The New Rules for Sales Proposals for Accountants

By Posted in - Public Blog on May 26th, 2019 0 Comments


accounting sales process

Over the last 10 years, countless firms have expressed to us the struggle of chasing proposals, or ‘quoting and hoping’.

But that’s not a productive use of your time, and following up doesn’t present you in a position of power. It makes you look weak, tail-between-your-legs, and casts the entire practice in a distinctly unauthoritative light.

Not a good look.

Thankfully, there’s a better way to handle your accounting sales process.

With the right systems you can dramatically reduce these issues — and create a more efficient business. That means more time for the important things. Your action items that produce real results — either generating or retaining revenue.

Discover the New Rules for Sales Proposals for Accountants below. Everything relating to your firm’s sales process, and the way you generate and present proposals is explored.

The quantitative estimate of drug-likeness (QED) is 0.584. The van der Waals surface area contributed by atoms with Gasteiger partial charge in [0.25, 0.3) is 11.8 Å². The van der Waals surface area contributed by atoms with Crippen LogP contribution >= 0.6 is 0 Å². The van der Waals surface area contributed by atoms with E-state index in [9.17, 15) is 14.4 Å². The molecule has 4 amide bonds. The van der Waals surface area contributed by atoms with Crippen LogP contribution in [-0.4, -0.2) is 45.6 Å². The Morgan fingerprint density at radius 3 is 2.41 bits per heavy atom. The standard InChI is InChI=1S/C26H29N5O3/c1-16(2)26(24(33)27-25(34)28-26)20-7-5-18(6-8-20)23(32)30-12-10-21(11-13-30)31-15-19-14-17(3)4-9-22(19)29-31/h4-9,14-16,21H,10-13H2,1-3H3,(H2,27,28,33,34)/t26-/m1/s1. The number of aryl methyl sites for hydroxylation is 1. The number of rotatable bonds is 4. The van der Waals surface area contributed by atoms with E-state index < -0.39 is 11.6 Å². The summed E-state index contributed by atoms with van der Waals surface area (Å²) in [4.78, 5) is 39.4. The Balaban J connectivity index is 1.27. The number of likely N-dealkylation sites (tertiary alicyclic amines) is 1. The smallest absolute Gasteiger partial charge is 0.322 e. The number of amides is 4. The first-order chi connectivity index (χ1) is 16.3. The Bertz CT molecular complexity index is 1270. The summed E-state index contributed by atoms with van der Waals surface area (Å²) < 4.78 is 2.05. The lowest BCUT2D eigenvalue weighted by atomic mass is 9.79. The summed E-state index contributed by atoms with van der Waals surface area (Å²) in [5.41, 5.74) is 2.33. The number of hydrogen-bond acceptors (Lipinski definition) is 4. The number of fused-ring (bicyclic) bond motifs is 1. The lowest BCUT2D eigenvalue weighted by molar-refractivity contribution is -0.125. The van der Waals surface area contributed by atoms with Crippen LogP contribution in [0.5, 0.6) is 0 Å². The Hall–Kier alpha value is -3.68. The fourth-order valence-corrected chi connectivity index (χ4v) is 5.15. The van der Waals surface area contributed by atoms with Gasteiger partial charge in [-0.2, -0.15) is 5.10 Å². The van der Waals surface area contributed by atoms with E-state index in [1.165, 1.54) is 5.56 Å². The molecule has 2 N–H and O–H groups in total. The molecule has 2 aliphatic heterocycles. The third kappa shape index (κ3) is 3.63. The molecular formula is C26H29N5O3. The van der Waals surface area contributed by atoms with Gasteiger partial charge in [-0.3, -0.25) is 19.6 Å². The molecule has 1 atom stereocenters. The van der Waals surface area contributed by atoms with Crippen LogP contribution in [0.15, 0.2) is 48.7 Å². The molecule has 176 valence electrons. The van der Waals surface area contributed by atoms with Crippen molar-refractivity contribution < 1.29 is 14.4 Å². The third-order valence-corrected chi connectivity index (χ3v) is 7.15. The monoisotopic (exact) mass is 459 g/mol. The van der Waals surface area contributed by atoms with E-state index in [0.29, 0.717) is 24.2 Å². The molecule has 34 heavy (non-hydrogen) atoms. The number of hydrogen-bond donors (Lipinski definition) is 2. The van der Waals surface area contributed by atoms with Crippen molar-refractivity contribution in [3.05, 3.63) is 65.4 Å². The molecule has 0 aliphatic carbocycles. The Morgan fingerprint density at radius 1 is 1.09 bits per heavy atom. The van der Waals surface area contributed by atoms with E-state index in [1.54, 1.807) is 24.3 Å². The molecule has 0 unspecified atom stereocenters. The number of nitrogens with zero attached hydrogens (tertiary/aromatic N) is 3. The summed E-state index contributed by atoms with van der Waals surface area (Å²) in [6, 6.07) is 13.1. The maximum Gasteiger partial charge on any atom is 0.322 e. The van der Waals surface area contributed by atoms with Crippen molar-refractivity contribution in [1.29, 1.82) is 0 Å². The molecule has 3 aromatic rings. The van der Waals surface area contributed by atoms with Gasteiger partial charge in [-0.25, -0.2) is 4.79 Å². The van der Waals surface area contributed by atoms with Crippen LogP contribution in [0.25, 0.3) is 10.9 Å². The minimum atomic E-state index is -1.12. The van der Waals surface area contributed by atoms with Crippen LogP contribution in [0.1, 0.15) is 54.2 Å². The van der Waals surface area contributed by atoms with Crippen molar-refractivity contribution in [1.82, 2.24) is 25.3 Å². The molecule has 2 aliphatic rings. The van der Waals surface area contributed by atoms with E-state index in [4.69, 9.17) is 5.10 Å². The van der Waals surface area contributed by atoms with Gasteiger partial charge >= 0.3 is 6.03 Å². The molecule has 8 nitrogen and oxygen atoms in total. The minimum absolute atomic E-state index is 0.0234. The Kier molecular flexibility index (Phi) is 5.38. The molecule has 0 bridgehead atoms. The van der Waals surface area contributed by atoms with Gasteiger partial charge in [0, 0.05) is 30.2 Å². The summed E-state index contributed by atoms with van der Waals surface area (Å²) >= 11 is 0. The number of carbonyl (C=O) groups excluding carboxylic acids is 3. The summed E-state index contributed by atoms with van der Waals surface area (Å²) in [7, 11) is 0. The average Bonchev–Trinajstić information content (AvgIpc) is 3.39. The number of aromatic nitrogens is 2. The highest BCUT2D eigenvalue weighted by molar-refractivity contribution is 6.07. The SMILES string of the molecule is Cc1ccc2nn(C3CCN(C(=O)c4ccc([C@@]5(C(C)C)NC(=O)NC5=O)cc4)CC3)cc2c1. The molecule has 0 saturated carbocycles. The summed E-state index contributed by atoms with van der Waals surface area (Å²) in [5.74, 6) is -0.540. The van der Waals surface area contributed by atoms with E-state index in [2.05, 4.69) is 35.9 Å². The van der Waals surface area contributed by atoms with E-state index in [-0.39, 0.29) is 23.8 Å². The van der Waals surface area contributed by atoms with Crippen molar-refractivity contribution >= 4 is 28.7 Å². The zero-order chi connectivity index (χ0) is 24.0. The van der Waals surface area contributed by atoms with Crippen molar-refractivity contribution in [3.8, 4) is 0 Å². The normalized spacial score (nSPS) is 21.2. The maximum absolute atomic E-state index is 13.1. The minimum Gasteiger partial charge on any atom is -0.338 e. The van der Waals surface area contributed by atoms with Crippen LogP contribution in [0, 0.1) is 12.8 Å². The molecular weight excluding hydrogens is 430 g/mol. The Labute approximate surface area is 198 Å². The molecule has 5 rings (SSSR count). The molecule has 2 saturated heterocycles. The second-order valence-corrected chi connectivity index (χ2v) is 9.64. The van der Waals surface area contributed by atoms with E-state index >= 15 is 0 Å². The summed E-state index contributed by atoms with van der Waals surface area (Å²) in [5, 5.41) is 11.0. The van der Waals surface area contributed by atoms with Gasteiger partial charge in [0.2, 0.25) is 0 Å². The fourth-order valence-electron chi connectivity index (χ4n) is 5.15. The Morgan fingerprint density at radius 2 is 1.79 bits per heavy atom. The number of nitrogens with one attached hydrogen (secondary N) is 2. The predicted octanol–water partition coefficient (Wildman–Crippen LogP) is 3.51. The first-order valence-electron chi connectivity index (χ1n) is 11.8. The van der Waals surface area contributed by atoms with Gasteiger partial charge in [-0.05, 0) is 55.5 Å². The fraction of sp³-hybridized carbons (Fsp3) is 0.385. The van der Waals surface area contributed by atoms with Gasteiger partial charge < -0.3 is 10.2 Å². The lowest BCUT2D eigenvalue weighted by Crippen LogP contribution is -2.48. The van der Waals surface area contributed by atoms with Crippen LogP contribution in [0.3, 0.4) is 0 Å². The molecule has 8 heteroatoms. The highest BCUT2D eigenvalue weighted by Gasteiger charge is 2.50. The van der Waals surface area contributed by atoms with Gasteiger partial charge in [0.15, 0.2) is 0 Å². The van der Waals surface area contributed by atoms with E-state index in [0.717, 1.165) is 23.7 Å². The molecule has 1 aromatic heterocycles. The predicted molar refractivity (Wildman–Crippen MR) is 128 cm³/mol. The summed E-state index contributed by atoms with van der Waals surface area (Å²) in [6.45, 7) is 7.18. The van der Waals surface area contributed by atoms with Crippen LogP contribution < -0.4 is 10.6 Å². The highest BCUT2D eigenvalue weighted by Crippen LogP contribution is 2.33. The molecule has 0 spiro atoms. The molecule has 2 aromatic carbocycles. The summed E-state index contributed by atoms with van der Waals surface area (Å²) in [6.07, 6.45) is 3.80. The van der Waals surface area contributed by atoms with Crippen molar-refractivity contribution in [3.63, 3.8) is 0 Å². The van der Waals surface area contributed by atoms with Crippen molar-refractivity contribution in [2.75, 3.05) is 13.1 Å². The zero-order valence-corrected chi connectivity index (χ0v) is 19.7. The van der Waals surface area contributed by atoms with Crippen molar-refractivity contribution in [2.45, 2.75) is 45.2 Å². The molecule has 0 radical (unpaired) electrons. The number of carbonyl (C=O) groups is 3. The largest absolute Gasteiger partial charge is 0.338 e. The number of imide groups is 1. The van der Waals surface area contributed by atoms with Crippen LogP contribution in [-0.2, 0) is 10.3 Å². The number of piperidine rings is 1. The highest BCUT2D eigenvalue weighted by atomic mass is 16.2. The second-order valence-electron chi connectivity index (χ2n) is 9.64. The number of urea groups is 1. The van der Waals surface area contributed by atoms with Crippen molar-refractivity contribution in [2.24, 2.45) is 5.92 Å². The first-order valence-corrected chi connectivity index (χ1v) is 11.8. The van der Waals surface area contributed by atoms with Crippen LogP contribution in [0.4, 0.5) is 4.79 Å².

Find out how you can free up time by implementing a 3-step sales process that operates like clockwork.

New Rules for Sales Proposals for Accountants

Hopefully now you see a better alternative to your accounting firm’s sales process.

You now know what you need to bring about change.

You’ve seen the 3 things that kill a sales process, what a typical sales process for an accounting firm looks like, and why complimentary consultations suck.

But most importantly you’ve seen the new way.

Starting with the Initial Needs Analysis, moving on to a Structured Gap Analysis that pre-sells and warms the prospect, then on to live, collaborative scoping to meet the client’s needs. To top if off, there’s potential for the engagement to be signed during the meeting.

If you’re still stuck in the past generating and sending proposals after the meeting, be sure to check out Practice Ignition. Not only will you close more sales, you’ll have a more efficient business.

Be sure to watch the full recording above if you’re currently in the process of — or would like to start — building a modern accounting firm.

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